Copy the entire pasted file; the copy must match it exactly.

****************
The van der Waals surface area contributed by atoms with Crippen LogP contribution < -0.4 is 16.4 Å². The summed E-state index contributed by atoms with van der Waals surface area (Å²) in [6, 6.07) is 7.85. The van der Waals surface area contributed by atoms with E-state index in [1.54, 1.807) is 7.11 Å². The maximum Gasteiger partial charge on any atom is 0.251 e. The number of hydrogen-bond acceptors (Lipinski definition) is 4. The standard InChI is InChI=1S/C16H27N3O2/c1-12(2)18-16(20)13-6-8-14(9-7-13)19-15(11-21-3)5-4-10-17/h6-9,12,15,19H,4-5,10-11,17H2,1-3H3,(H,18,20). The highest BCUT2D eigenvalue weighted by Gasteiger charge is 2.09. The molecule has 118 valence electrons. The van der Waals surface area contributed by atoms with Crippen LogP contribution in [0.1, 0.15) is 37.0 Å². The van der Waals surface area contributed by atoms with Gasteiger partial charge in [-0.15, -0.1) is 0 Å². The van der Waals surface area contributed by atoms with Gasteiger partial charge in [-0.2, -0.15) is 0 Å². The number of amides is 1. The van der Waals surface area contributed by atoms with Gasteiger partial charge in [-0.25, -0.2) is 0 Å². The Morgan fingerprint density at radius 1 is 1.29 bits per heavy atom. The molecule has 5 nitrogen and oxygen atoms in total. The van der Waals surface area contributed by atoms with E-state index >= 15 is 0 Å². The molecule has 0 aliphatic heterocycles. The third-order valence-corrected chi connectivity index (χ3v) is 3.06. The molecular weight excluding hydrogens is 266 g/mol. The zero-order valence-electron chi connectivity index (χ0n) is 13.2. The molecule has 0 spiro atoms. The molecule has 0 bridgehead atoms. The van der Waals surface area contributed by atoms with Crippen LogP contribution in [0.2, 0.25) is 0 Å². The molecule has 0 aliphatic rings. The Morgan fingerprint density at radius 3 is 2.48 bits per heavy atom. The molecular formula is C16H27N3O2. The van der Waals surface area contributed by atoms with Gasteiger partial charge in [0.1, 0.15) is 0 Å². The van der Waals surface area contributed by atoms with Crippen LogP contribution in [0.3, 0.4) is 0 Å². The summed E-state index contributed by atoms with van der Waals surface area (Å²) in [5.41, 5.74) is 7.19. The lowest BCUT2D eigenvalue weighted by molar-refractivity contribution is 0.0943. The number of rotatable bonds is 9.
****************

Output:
The van der Waals surface area contributed by atoms with Crippen LogP contribution < -0.4 is 16.4 Å². The summed E-state index contributed by atoms with van der Waals surface area (Å²) in [6, 6.07) is 7.85. The van der Waals surface area contributed by atoms with E-state index in [1.54, 1.807) is 7.11 Å². The maximum Gasteiger partial charge on any atom is 0.251 e. The number of hydrogen-bond acceptors (Lipinski definition) is 4. The standard InChI is InChI=1S/C16H27N3O2/c1-12(2)18-16(20)13-6-8-14(9-7-13)19-15(11-21-3)5-4-10-17/h6-9,12,15,19H,4-5,10-11,17H2,1-3H3,(H,18,20). The highest BCUT2D eigenvalue weighted by Gasteiger charge is 2.09. The molecule has 118 valence electrons. The van der Waals surface area contributed by atoms with Crippen LogP contribution in [0.1, 0.15) is 37.0 Å². The van der Waals surface area contributed by atoms with Gasteiger partial charge in [-0.15, -0.1) is 0 Å². The van der Waals surface area contributed by atoms with Gasteiger partial charge in [-0.2, -0.15) is 0 Å². The number of amides is 1. The van der Waals surface area contributed by atoms with Gasteiger partial charge in [-0.25, -0.2) is 0 Å². The Morgan fingerprint density at radius 1 is 1.29 bits per heavy atom. The molecule has 5 nitrogen and oxygen atoms in total. The van der Waals surface area contributed by atoms with E-state index >= 15 is 0 Å². The molecule has 0 aliphatic heterocycles. The third-order valence-corrected chi connectivity index (χ3v) is 3.06. The molecular weight excluding hydrogens is 266 g/mol. The zero-order valence-electron chi connectivity index (χ0n) is 13.2. The molecule has 0 spiro atoms. The molecule has 0 bridgehead atoms. The van der Waals surface area contributed by atoms with Crippen LogP contribution in [0.2, 0.25) is 0 Å². The molecule has 0 aliphatic rings. The Morgan fingerprint density at radius 3 is 2.48 bits per heavy atom. The molecular formula is C16H27N3O2. The van der Waals surface area contributed by atoms with Gasteiger partial charge in [0.1, 0.15) is 0 Å². The van der Waals surface area contributed by atoms with Crippen LogP contribution in [0.3, 0.4) is 0 Å². The summed E-state index contributed by atoms with van der Waals surface area (Å²) in [5.41, 5.74) is 7.19. The lowest BCUT2D eigenvalue weighted by molar-refractivity contribution is 0.0943. The number of rotatable bonds is 9.